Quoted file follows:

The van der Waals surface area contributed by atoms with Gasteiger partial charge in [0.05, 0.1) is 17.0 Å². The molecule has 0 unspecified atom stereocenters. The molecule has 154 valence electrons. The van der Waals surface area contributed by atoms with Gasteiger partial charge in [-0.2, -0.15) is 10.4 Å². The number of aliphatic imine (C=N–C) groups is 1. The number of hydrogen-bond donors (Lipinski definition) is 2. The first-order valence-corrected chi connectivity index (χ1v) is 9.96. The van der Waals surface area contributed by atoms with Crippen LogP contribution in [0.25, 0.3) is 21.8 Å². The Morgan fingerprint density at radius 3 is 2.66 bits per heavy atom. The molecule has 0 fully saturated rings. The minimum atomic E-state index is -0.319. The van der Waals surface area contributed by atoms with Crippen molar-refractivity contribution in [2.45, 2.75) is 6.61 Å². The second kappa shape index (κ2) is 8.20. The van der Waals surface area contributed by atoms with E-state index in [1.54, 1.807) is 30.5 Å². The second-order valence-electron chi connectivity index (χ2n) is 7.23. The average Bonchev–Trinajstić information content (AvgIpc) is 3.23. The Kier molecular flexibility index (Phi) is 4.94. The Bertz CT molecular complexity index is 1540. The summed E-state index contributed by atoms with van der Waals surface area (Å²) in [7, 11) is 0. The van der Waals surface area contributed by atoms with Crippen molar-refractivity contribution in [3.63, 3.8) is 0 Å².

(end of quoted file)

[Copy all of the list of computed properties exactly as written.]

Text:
The van der Waals surface area contributed by atoms with Gasteiger partial charge in [0.05, 0.1) is 17.0 Å². The molecule has 0 unspecified atom stereocenters. The molecule has 154 valence electrons. The van der Waals surface area contributed by atoms with Gasteiger partial charge in [-0.2, -0.15) is 10.4 Å². The number of aliphatic imine (C=N–C) groups is 1. The number of hydrogen-bond donors (Lipinski definition) is 2. The first-order valence-corrected chi connectivity index (χ1v) is 9.96. The van der Waals surface area contributed by atoms with Crippen LogP contribution in [0.25, 0.3) is 21.8 Å². The Morgan fingerprint density at radius 3 is 2.66 bits per heavy atom. The molecule has 0 fully saturated rings. The minimum atomic E-state index is -0.319. The van der Waals surface area contributed by atoms with Crippen molar-refractivity contribution in [2.45, 2.75) is 6.61 Å². The second kappa shape index (κ2) is 8.20. The van der Waals surface area contributed by atoms with E-state index in [1.54, 1.807) is 30.5 Å². The second-order valence-electron chi connectivity index (χ2n) is 7.23. The average Bonchev–Trinajstić information content (AvgIpc) is 3.23. The Kier molecular flexibility index (Phi) is 4.94. The Bertz CT molecular complexity index is 1540. The summed E-state index contributed by atoms with van der Waals surface area (Å²) in [7, 11) is 0. The van der Waals surface area contributed by atoms with Crippen molar-refractivity contribution in [3.63, 3.8) is 0 Å².